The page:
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poster_finesthoursThe Finest Hours did not make for the finest two hours of a movie. It took too long to get going with anything interesting after 20 minutes of what was shaping up to be a Nicholas Sparks movie.

Fitting into the theme of Disaster Movies from my self and movie writing cohort Brian G. Felts, The Finest Hours tells Disney’s version of the true life happening now known as the most dangerous and daring rescue in U.S. Coast Guard history. Just after being engaged, guardsman Bernie Webber, played by Chris Pine (Into the Woods), is ordered to take the last remaining boat off the coast of Cape Cod after an oil tanker split in two during a 1952 blizzard. With only three others on his team, the small vessel loses its compass and radio communications along the way, making finding the surviving half of the oil tanker a miracle, let alone saving its remaining crew members. Meanwhile, on the split tanker, engineer Ray Sybert, played by Casey Affleck (Gone Baby Gone), desperately attempts to save himself and his crewmates from having their half tanker sink into the deadly waters of the storm before they have a chance to be rescued.

This movie was terribly annoying to me. The first 20 minutes focused on Webber meeting and courting his future fiancee, played by Holliday Grainger (Cinderella). Like I mentioned, it was as slow and boring as the first 20 minutes of a Nicholas Sparks’ movie. It focused on their romance which was very dry and not interesting.

Things got interesting finally when the tanker split in two. There was action finally and the way the crew discovers the tanker was split was very effective. Once Webber and his crew gets out on the waters, their journey was basically the viewer watching one adversity after another, their portion of the movie–as action sequences go–was interesting but not very exciting. For me at least, it wasn’t as exciting as the sequences involving the broken oil tanker and its crew. After a while, I found myself impatiently waiting for more tanker scenes when following the guardsmen and Webber’s fiancée.

The sequences following Webber’s fiancée on land while the guardmen are on their mission were painful. I so didn’t care for this girl or what she was learning, finding or dealing with on land. It’s simply not her story and screen time devoted to her perspective was a waste in my opinion.

The story itself is hard to believe but that’s why it’s a great true story. The end credits show several archived photographs and newspaper headlines to show the true aspects of the movie’s plot. It’s impressive to say the least, but like I said, given its hard to believe, it hurts the movie a bit. How the hell did the rescue team find that tanker with no radio guidance or compass? And once they were loaded up with 32 guys on a boat only regulated for 12, how the hell did Webber find their way back to the same place they left or even the cape at all without navigation? How didn’t they end up on the coast of Greenland? That would make the same amount of sense. It was a tough story to swallow.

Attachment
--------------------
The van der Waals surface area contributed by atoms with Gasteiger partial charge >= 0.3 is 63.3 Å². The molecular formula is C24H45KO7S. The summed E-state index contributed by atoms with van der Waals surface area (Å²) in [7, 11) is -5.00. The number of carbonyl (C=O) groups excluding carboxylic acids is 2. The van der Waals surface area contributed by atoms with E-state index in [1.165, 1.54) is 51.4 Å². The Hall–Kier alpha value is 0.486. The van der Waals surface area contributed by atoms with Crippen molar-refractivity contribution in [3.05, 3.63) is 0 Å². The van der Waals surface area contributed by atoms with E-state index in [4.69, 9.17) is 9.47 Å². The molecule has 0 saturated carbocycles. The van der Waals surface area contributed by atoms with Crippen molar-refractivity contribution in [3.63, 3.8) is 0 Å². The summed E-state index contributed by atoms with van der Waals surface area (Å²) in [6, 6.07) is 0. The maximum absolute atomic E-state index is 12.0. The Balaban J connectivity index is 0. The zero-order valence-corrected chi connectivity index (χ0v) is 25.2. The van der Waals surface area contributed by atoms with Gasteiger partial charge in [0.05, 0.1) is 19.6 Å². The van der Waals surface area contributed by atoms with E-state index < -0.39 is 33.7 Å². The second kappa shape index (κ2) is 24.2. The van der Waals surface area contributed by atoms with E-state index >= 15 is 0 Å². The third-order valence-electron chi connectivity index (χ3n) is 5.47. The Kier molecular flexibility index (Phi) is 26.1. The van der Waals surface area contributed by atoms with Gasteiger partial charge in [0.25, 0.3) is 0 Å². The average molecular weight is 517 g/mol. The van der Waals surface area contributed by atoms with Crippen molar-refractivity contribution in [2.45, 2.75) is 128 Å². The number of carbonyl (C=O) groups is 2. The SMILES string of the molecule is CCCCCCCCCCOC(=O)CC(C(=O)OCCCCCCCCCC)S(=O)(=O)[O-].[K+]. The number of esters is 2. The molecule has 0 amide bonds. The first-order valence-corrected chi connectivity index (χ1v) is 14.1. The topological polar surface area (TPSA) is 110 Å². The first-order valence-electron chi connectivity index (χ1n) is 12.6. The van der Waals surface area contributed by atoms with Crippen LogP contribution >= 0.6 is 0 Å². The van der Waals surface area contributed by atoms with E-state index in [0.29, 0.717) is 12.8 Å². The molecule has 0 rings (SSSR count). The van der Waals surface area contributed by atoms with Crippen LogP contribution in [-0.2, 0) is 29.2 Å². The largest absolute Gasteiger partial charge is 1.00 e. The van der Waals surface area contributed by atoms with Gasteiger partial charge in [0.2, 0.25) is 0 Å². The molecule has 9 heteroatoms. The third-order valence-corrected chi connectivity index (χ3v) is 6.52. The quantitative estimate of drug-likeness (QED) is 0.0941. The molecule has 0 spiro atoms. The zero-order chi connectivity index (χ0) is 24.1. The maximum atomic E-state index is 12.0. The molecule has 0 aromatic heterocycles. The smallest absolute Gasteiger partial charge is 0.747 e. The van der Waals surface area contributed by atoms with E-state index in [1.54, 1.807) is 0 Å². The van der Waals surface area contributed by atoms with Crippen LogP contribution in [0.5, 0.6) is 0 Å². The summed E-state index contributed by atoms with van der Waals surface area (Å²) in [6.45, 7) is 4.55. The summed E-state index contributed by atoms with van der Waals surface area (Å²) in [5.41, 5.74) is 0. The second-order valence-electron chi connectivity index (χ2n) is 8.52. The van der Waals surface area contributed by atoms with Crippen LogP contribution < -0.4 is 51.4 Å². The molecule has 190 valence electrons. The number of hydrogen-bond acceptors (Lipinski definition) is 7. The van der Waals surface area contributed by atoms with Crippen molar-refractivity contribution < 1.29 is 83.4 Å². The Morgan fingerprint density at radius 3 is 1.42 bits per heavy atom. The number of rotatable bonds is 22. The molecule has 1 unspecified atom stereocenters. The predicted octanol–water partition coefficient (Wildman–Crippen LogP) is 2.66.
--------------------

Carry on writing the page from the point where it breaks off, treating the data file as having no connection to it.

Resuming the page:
In lieu of performances, Pine did fine. Affleck started to get on my nerves. He was so tired and depressed all the damn time. It was like having Eeore in the engine room. But at least he was consistent.

The best part of the movie was some of the shot selections, with credit to director Craig Gillespie (Million Dollar Arm, Lars and the Real Girl). A handful of the visuals took the action from above water, cresting below and back up top with editing. The visual effects complimented Gillespie’s vision quite well. Visually, nothing took me out of the story. It’s the material with which I had issues.

Overall, this movie was far too boring to call it interesting or even worth seeing. I appreciate it documenting an interesting story of U.S. Coast Guard history, but as a movie it was this side of suck.

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I’m starting to get a little burnt on this slice-of-life, all character, no plot type of picture. I think films like this one are just not as engaging in the long run.

“The Last Kiss” chronicles what happens in relationships when people make bad choices cause they think it’ll be their last choice. Michael, played by Zach Braff (Garden State), is doubting his relationship with pregnant girlfriend Jenna, so he allows himself to be tempted by a young college girl named Kim.

Chris, played by Casey Affleck (Ocean’s 11), debates leaving his wife, since having a baby doll with her. And Anna, played by Blythe Danner (Meet the Fockers), leaves her listless husband, played by Tom Wilkinson (In the Bedroom), after 30 years of marriage.

I can maybe compare this picture to “Friends with Money,” except FWM was engaging, while this was not entirely. It ended pretty well, but the road to what became Act 3 was tough to sink into.

Jacinda Barrett (Poseidon) was the best performance of the movie as Jenna. Her character had plenty going on, and she handled it with class and forethought of her choices. Wilkinson and Danner were awesome across from each other.

Story-wise, my only problem is, would an adorable college girl chase THAT HARD after a nerdy, lanky dude like Zach Braff’s character? I want to say ‘no.’

The picture feels like an episode of a life drama on television rather than a decent motion picture; like the pilot of a new fall series.

Overall, there’s not many problems with the movie except the lack of plot. There are several small storylines to sustain its audience, but it’s difficult to find a definitive character to cheer for within its material. I definitely think you could wait until DVD on this one.

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